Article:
FRANKFURT/LONDON (Reuters) - Vodafone
Vodafone is now mulling an offer of about 85-86 euros a share, or at least 7.5 billion euros, a separate source close to the company told Reuters on Wednesday.
Vodafone and Kabel Deutschland declined to comment.
The British mobile operator had considered raising its initial offer before Liberty Global joined the bidding race, one source close to the matter said last week.
Vodafone wants Kabel so that it can offer more competitive, comprehensive packages with television, fixed line and broadband services for more of its mobile customers, while Liberty Global wants to expand in one of its best performing markets.
"Vodafone has told Kabel Deutschland they are working on an improved bid. There is still nothing concrete on the table," said one of the sources familiar with Vodafone's thinking.
Three separate sources familiar with the negotiations said an offer from Liberty would include a share component.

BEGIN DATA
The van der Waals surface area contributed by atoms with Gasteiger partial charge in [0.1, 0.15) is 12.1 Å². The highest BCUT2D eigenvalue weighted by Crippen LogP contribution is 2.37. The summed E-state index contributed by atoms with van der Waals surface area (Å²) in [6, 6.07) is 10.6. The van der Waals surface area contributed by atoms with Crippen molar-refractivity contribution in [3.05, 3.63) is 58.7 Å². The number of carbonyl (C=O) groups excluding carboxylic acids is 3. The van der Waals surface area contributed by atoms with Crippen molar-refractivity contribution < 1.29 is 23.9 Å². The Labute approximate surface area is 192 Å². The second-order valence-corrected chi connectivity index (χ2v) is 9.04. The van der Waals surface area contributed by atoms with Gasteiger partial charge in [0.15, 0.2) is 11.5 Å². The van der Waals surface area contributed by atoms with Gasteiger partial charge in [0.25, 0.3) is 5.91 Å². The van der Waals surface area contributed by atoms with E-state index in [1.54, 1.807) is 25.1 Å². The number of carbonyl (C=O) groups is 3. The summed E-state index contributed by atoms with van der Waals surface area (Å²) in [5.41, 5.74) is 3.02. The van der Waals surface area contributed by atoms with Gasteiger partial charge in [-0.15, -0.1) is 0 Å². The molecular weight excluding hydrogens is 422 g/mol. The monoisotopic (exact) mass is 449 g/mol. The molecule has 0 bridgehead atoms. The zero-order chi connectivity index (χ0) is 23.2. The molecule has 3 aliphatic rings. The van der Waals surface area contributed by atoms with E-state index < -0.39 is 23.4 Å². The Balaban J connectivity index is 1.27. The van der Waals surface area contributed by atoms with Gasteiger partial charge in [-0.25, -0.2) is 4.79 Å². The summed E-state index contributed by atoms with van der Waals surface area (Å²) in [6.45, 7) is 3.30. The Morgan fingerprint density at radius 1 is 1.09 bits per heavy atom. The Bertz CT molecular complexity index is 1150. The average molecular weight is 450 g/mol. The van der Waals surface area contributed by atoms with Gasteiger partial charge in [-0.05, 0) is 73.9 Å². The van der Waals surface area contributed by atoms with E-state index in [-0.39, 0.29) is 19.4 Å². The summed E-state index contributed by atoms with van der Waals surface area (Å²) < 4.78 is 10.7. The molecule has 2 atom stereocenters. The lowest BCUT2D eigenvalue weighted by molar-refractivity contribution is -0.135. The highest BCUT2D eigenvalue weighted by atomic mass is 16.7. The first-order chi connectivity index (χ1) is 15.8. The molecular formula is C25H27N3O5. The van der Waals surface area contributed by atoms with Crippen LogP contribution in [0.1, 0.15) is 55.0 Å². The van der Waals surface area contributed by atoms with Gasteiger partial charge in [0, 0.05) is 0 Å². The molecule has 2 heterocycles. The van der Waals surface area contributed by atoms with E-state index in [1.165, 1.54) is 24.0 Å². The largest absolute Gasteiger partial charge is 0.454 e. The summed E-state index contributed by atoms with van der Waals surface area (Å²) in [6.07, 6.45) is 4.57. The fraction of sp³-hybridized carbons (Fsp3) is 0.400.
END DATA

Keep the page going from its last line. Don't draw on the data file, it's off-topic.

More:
"Kabel Deutschland shareholders are not keen to accept the risks of an offer which includes a share portion and the risk of waiting 9-12 months on regulatory approval," one of them said.
Also a Liberty Global deal would be closely scrutinised by German monopoly watchdog. Germany's competition regulator in February blocked Kabel Deutschland's bid to take over smaller Berlin-based cable group Telecolumbus for 618 million euros.
A source familiar with the situation said Liberty has already talked to the German antitrust office to discuss the deal, but declined to elaborate.
A spokesman for the cartel office said that the regulator holds talks with cable providers on a regular bases and that no formal request had been submitted by Liberty Global.
The deal may also be referred for review by the competition watchdog in Brussels, which reviews large deals in the European Union and those with potential regional importance.
Kabel Deutschland shares were 0.1 percent higher at 85.61 euros by 10.25 a.m. ET. The stock had hit an all-time high of 86.31 euros, valuing the company at 7.6 billion euros.
(Reporting by Alexander Huebner and Harro ten Wolde in Frankfurt, and Sophie Sassard and Paul Sandle in London; Editing by Louise Ireland)